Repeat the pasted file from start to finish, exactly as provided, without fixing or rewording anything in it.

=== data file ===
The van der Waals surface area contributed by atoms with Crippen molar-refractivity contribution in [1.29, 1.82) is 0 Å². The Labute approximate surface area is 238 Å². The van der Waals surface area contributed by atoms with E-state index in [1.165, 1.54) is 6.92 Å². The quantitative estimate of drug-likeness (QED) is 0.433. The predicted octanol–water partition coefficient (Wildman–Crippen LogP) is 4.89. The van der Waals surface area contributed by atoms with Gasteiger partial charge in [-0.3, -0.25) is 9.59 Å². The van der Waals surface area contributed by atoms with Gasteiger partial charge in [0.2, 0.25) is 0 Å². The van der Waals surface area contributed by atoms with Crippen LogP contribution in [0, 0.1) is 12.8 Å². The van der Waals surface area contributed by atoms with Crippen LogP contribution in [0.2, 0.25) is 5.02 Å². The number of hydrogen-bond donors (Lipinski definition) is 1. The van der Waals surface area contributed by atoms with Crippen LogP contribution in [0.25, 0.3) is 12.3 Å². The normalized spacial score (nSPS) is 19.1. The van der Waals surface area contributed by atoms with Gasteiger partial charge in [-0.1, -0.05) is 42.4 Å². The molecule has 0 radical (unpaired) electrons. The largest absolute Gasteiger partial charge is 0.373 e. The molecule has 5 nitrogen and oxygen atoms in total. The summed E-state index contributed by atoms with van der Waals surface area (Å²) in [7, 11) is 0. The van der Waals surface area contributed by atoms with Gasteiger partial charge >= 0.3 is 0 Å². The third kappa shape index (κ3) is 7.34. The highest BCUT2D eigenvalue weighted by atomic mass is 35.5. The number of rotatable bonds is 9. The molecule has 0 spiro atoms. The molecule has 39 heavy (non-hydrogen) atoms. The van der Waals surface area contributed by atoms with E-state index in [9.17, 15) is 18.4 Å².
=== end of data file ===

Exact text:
The van der Waals surface area contributed by atoms with Crippen molar-refractivity contribution in [1.29, 1.82) is 0 Å². The Labute approximate surface area is 238 Å². The van der Waals surface area contributed by atoms with E-state index in [1.165, 1.54) is 6.92 Å². The quantitative estimate of drug-likeness (QED) is 0.433. The predicted octanol–water partition coefficient (Wildman–Crippen LogP) is 4.89. The van der Waals surface area contributed by atoms with Gasteiger partial charge in [-0.3, -0.25) is 9.59 Å². The van der Waals surface area contributed by atoms with Gasteiger partial charge in [0.2, 0.25) is 0 Å². The van der Waals surface area contributed by atoms with Crippen LogP contribution in [0, 0.1) is 12.8 Å². The van der Waals surface area contributed by atoms with Crippen LogP contribution in [0.2, 0.25) is 5.02 Å². The number of hydrogen-bond donors (Lipinski definition) is 1. The van der Waals surface area contributed by atoms with Crippen LogP contribution in [0.25, 0.3) is 12.3 Å². The normalized spacial score (nSPS) is 19.1. The van der Waals surface area contributed by atoms with Gasteiger partial charge in [-0.1, -0.05) is 42.4 Å². The molecule has 0 radical (unpaired) electrons. The largest absolute Gasteiger partial charge is 0.373 e. The molecule has 5 nitrogen and oxygen atoms in total. The summed E-state index contributed by atoms with van der Waals surface area (Å²) in [7, 11) is 0. The van der Waals surface area contributed by atoms with Gasteiger partial charge >= 0.3 is 0 Å². The third kappa shape index (κ3) is 7.34. The highest BCUT2D eigenvalue weighted by atomic mass is 35.5. The number of rotatable bonds is 9. The molecule has 0 spiro atoms. The molecule has 39 heavy (non-hydrogen) atoms. The van der Waals surface area contributed by atoms with E-state index in [9.17, 15) is 18.4 Å².